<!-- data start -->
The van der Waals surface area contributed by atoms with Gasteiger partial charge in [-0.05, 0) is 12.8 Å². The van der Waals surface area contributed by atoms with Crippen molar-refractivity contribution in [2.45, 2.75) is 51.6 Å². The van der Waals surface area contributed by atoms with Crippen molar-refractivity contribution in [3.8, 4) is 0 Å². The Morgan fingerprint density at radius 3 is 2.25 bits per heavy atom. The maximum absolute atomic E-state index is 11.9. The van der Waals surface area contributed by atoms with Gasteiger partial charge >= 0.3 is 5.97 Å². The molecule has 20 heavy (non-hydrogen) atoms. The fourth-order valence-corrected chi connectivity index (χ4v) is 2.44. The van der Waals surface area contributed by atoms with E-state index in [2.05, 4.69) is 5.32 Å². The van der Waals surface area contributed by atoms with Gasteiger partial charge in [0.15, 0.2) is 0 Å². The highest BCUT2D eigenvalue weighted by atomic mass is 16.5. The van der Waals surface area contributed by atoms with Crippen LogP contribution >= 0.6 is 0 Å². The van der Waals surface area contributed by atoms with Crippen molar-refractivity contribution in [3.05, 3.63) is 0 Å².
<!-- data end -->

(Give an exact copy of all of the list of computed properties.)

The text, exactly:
The van der Waals surface area contributed by atoms with Gasteiger partial charge in [-0.05, 0) is 12.8 Å². The van der Waals surface area contributed by atoms with Crippen molar-refractivity contribution in [2.45, 2.75) is 51.6 Å². The van der Waals surface area contributed by atoms with Crippen molar-refractivity contribution in [3.8, 4) is 0 Å². The Morgan fingerprint density at radius 3 is 2.25 bits per heavy atom. The maximum absolute atomic E-state index is 11.9. The van der Waals surface area contributed by atoms with Gasteiger partial charge >= 0.3 is 5.97 Å². The molecule has 20 heavy (non-hydrogen) atoms. The fourth-order valence-corrected chi connectivity index (χ4v) is 2.44. The van der Waals surface area contributed by atoms with E-state index in [2.05, 4.69) is 5.32 Å². The van der Waals surface area contributed by atoms with Gasteiger partial charge in [0.15, 0.2) is 0 Å². The highest BCUT2D eigenvalue weighted by atomic mass is 16.5. The van der Waals surface area contributed by atoms with Crippen LogP contribution >= 0.6 is 0 Å². The van der Waals surface area contributed by atoms with Crippen molar-refractivity contribution in [3.05, 3.63) is 0 Å².